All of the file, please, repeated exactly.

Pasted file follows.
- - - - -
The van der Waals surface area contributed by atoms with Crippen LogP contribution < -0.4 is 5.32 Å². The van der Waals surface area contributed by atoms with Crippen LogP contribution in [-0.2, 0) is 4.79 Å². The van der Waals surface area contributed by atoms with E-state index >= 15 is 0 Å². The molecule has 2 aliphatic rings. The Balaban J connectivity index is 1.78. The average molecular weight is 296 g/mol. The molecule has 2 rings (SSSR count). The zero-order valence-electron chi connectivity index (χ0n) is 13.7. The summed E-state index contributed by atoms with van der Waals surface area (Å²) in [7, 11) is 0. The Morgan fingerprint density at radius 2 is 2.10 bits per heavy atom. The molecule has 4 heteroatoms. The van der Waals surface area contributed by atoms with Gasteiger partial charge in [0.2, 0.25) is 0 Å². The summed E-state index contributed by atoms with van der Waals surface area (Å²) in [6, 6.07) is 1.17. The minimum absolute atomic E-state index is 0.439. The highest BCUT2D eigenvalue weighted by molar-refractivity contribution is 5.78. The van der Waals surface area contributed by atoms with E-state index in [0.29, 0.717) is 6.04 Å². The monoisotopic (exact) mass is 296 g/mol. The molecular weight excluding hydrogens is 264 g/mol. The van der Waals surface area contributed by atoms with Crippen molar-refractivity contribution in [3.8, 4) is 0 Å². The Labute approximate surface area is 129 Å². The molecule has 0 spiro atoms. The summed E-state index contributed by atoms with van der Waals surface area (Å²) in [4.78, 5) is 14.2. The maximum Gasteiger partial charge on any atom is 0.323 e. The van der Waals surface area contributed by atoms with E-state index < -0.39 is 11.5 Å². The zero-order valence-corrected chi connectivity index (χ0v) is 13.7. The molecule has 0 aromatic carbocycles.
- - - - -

The van der Waals surface area contributed by atoms with Crippen LogP contribution < -0.4 is 5.32 Å². The van der Waals surface area contributed by atoms with Crippen LogP contribution in [-0.2, 0) is 4.79 Å². The van der Waals surface area contributed by atoms with E-state index >= 15 is 0 Å². The molecule has 2 aliphatic rings. The Balaban J connectivity index is 1.78. The average molecular weight is 296 g/mol. The molecule has 2 rings (SSSR count). The zero-order valence-electron chi connectivity index (χ0n) is 13.7. The summed E-state index contributed by atoms with van der Waals surface area (Å²) in [7, 11) is 0. The Morgan fingerprint density at radius 2 is 2.10 bits per heavy atom. The molecule has 4 heteroatoms. The van der Waals surface area contributed by atoms with Gasteiger partial charge in [0.2, 0.25) is 0 Å². The summed E-state index contributed by atoms with van der Waals surface area (Å²) in [6, 6.07) is 1.17. The minimum absolute atomic E-state index is 0.439. The highest BCUT2D eigenvalue weighted by molar-refractivity contribution is 5.78. The van der Waals surface area contributed by atoms with E-state index in [0.29, 0.717) is 6.04 Å². The monoisotopic (exact) mass is 296 g/mol. The molecular weight excluding hydrogens is 264 g/mol. The van der Waals surface area contributed by atoms with Crippen molar-refractivity contribution in [3.8, 4) is 0 Å². The Labute approximate surface area is 129 Å². The molecule has 0 spiro atoms. The summed E-state index contributed by atoms with van der Waals surface area (Å²) in [4.78, 5) is 14.2. The maximum Gasteiger partial charge on any atom is 0.323 e. The van der Waals surface area contributed by atoms with E-state index < -0.39 is 11.5 Å². The zero-order valence-corrected chi connectivity index (χ0v) is 13.7. The molecule has 0 aromatic carbocycles.